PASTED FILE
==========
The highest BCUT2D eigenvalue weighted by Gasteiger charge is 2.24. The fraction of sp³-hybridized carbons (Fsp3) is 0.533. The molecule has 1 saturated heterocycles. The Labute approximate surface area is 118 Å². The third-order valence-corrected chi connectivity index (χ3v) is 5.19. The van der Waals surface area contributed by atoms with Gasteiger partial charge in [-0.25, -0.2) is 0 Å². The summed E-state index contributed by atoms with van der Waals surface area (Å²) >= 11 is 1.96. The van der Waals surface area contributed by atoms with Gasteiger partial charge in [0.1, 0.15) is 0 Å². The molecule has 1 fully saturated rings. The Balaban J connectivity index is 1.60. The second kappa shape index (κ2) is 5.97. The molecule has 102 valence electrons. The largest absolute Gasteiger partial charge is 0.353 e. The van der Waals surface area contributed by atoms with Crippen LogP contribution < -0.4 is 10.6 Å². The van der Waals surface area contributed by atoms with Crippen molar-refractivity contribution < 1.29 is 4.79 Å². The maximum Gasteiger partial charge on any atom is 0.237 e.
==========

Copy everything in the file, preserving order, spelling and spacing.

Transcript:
The highest BCUT2D eigenvalue weighted by Gasteiger charge is 2.24. The fraction of sp³-hybridized carbons (Fsp3) is 0.533. The molecule has 1 saturated heterocycles. The Labute approximate surface area is 118 Å². The third-order valence-corrected chi connectivity index (χ3v) is 5.19. The van der Waals surface area contributed by atoms with Gasteiger partial charge in [-0.25, -0.2) is 0 Å². The summed E-state index contributed by atoms with van der Waals surface area (Å²) >= 11 is 1.96. The van der Waals surface area contributed by atoms with Gasteiger partial charge in [0.1, 0.15) is 0 Å². The molecule has 1 fully saturated rings. The Balaban J connectivity index is 1.60. The second kappa shape index (κ2) is 5.97. The molecule has 102 valence electrons. The largest absolute Gasteiger partial charge is 0.353 e. The van der Waals surface area contributed by atoms with Crippen LogP contribution < -0.4 is 10.6 Å². The van der Waals surface area contributed by atoms with Crippen molar-refractivity contribution < 1.29 is 4.79 Å². The maximum Gasteiger partial charge on any atom is 0.237 e.